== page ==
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- The Legend of Paschal Eggs (Holy Cross Antiochian Orthodox Church)
- Neil R. Grobman (1981). 《Wycinanki and pysanky: forms of religious and ethnic folk art from the Delaware Valley》. University of Pittsburgh. 2014년 4월 18일에 확인함.
During the spring cycle of festivals, ancient pre-Christian peoples used decorated eggs to welcome the sun and to help ensure the fertility of the fields, river ...
- “Egg Cetera #6: Hunting for the world’s oldest decorated eggs | University of Cambridge”. Cam.ac.uk. 2012년 4월 10일. 2013년 3월 31일에 확인함.
- Thompson, Kenneth (2013년 8월 21일). 《Culture & Progress: Early Sociology of Culture, Volume 8》 (영어). Routledge. 138쪽. ISBN 9781136479403.
In Mesopotamia children secured during the 40-day period following Easter day as many eggs as possible and dyed them red, "in memory of the blood of Christ shed at that time of his Crucifixion"--a rationalization. Dyed eggs were sold in the market, green and yellow being favorite colors. The use of eggs at Easter seems to have come from Persia into the Greek Christian Churches of Mesopotamia, thence to Russia and Siberia through the medium of Orthodox Christianity. From the Greek Church the custom was adopted by either the Roman Catholics or the Protestants and then spread through Europe.
- Williams, Victoria (2016년 11월 21일). 《Celebrating Life Customs around the World》 (영어). ABC-CLIO. 2쪽. ISBN 9781440836596.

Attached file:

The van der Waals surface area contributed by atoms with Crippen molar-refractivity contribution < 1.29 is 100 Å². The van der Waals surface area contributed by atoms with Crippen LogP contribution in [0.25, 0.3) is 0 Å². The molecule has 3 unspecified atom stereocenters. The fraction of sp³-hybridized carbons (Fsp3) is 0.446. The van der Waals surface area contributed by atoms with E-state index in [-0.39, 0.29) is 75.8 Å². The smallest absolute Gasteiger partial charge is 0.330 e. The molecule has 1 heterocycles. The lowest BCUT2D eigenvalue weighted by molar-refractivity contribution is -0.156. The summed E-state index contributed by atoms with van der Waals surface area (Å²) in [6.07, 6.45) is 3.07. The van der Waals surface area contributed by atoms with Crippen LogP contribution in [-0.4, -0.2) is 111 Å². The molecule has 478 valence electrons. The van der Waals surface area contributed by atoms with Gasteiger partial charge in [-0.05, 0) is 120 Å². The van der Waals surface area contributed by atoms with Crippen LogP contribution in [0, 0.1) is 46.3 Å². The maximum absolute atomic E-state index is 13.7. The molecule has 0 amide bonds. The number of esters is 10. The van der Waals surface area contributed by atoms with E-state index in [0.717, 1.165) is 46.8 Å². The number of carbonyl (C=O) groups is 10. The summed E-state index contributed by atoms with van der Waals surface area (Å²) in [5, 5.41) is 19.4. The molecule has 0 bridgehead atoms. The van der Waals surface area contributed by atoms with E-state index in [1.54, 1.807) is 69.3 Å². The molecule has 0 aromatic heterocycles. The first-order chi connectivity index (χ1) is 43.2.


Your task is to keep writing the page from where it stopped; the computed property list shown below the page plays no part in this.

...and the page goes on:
The history of the Easter egg can be traced back to the time of the advent of Christianity in Mesopotamia (around the first to the third century), when people use to stain eggs red as a reminder of the blood spilled by Christ during the Crucifixion. In time, the Christian church in general adopted this custom with the eggs considered to be a symbol of both Christ's death and Resurrection. Moreover, in the earliest days of Christianity Easter eggs were considered symbolic of the thomb in which Jesus's corpse was laid after the Crucifixion for eggs, as a near universal symbol of fertility and life, were like Jesus's tomb, something from which new life came forth.
- Henry Ellis (1877). 《Popular antiquities of Great Britain》 (영어). 90쪽.
Hyde, in his Oriental Sports (1694), tells us one with eggs among the Christians of Mesopotamia on Easter Day and forty days afterwards, during which time their children buy themselves as many eggs as they can, stain them with a red colour in memory of the blood of Christ, shed as at that time of his crucifixion. Some tinge them with green and yellow.
- 《Donahoe's Magazine, Volume 5》. T.B. Noonan. 1881. 2012년 4월 7일에 확인함.
The early Christians of Mesopotamia had the custom of dyeing and decorating eggs at Easter. They were stained red, in memory of the blood of Christ, shed at His crucifixion. The Church adopted the custom, and regarded the eggs as the emblem of the resurrection, as is evinced by the benediction of Pope Paul V., about 1610, which reads thus: "Bless, O Lord! we beseech thee, this thy creature of eggs, that it may become a wholesome sustenance to thy faithful servants, eating it in thankfulness to thee on account of the resurrection of the Lord." Thus the custom has come down from ages lost in antiquity.)
- Vicki K. Black (2004년 7월 1일). 《Welcome to the Church Year: An Introduction to the Seasons of the Episcopal Church》. Church Publishing, Inc.
The Christians of this region in Mesopotamia were probably the first to connect the decorating of eggs with the feast of the resurrection of Christ, and by the Middle Ages this practice was so widespread that in some places Easter Day was called Egg Sunday. In parts of Europe, the eggs were dyed red and were then cracked together when people exchanged Easter greetings. Many congregations today continue to have Easter egg hunts for the children after services on Easter Day.